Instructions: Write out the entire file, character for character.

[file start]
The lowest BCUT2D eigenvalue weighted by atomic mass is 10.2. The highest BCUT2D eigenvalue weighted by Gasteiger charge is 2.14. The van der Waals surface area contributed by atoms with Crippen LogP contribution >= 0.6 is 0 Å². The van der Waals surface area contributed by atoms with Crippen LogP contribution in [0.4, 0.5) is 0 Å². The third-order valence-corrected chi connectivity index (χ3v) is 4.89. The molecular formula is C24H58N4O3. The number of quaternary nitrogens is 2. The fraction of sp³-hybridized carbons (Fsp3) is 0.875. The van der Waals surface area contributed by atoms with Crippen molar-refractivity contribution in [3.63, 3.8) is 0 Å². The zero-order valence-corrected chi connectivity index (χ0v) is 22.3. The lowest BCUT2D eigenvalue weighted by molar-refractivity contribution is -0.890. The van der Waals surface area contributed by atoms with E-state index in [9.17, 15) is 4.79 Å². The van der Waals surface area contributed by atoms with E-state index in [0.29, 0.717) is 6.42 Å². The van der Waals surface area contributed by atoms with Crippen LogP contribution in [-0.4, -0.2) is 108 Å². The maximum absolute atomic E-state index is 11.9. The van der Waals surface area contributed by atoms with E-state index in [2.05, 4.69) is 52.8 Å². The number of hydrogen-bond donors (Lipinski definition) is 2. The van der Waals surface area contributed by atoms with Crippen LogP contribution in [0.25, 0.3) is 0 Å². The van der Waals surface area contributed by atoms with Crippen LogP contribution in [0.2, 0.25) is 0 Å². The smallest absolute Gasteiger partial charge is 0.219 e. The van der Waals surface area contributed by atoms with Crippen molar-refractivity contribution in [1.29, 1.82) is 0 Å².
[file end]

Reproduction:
The lowest BCUT2D eigenvalue weighted by atomic mass is 10.2. The highest BCUT2D eigenvalue weighted by Gasteiger charge is 2.14. The van der Waals surface area contributed by atoms with Crippen LogP contribution >= 0.6 is 0 Å². The van der Waals surface area contributed by atoms with Crippen LogP contribution in [0.4, 0.5) is 0 Å². The third-order valence-corrected chi connectivity index (χ3v) is 4.89. The molecular formula is C24H58N4O3. The number of quaternary nitrogens is 2. The fraction of sp³-hybridized carbons (Fsp3) is 0.875. The van der Waals surface area contributed by atoms with Crippen molar-refractivity contribution in [3.63, 3.8) is 0 Å². The zero-order valence-corrected chi connectivity index (χ0v) is 22.3. The lowest BCUT2D eigenvalue weighted by molar-refractivity contribution is -0.890. The van der Waals surface area contributed by atoms with E-state index in [9.17, 15) is 4.79 Å². The van der Waals surface area contributed by atoms with E-state index in [0.29, 0.717) is 6.42 Å². The van der Waals surface area contributed by atoms with Crippen LogP contribution in [-0.4, -0.2) is 108 Å². The maximum absolute atomic E-state index is 11.9. The van der Waals surface area contributed by atoms with E-state index in [2.05, 4.69) is 52.8 Å². The number of hydrogen-bond donors (Lipinski definition) is 2. The van der Waals surface area contributed by atoms with Crippen LogP contribution in [0.25, 0.3) is 0 Å². The van der Waals surface area contributed by atoms with Crippen LogP contribution in [0.2, 0.25) is 0 Å². The smallest absolute Gasteiger partial charge is 0.219 e. The van der Waals surface area contributed by atoms with Crippen molar-refractivity contribution in [1.29, 1.82) is 0 Å².